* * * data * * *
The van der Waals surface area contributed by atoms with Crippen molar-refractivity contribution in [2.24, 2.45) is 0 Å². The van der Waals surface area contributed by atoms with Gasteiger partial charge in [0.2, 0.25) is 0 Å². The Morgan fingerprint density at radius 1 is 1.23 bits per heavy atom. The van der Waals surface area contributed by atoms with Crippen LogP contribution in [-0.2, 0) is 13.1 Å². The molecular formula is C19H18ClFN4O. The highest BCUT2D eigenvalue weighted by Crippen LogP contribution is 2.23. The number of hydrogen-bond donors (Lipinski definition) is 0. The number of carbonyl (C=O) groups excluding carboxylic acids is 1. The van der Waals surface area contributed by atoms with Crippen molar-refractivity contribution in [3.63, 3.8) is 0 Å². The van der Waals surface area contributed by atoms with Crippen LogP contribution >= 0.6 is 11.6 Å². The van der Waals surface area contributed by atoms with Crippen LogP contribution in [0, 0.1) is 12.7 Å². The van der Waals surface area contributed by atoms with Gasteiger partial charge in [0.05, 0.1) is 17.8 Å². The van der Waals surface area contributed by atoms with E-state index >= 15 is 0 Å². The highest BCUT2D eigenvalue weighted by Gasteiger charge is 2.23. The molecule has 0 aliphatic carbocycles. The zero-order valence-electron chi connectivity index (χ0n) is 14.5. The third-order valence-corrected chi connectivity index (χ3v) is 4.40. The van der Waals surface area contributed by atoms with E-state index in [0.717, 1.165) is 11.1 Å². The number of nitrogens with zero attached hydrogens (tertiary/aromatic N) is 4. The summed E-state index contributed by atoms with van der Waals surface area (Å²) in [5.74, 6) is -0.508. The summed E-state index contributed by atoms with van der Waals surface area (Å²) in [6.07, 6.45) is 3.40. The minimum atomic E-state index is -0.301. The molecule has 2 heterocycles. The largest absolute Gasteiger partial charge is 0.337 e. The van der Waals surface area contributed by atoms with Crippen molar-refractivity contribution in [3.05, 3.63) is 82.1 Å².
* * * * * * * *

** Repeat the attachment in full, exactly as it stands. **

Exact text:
The van der Waals surface area contributed by atoms with Crippen molar-refractivity contribution in [2.24, 2.45) is 0 Å². The van der Waals surface area contributed by atoms with Gasteiger partial charge in [0.2, 0.25) is 0 Å². The Morgan fingerprint density at radius 1 is 1.23 bits per heavy atom. The van der Waals surface area contributed by atoms with Crippen LogP contribution in [-0.2, 0) is 13.1 Å². The molecular formula is C19H18ClFN4O. The highest BCUT2D eigenvalue weighted by Crippen LogP contribution is 2.23. The number of hydrogen-bond donors (Lipinski definition) is 0. The number of carbonyl (C=O) groups excluding carboxylic acids is 1. The van der Waals surface area contributed by atoms with Crippen molar-refractivity contribution in [3.63, 3.8) is 0 Å². The van der Waals surface area contributed by atoms with Crippen LogP contribution >= 0.6 is 11.6 Å². The van der Waals surface area contributed by atoms with Crippen LogP contribution in [0, 0.1) is 12.7 Å². The van der Waals surface area contributed by atoms with Gasteiger partial charge in [0.05, 0.1) is 17.8 Å². The van der Waals surface area contributed by atoms with E-state index >= 15 is 0 Å². The highest BCUT2D eigenvalue weighted by Gasteiger charge is 2.23. The molecule has 0 aliphatic carbocycles. The zero-order valence-electron chi connectivity index (χ0n) is 14.5. The third-order valence-corrected chi connectivity index (χ3v) is 4.40. The van der Waals surface area contributed by atoms with E-state index in [0.717, 1.165) is 11.1 Å². The number of nitrogens with zero attached hydrogens (tertiary/aromatic N) is 4. The summed E-state index contributed by atoms with van der Waals surface area (Å²) in [5.74, 6) is -0.508. The summed E-state index contributed by atoms with van der Waals surface area (Å²) in [6.07, 6.45) is 3.40. The minimum atomic E-state index is -0.301. The molecule has 2 heterocycles. The largest absolute Gasteiger partial charge is 0.337 e. The van der Waals surface area contributed by atoms with Crippen molar-refractivity contribution in [3.05, 3.63) is 82.1 Å².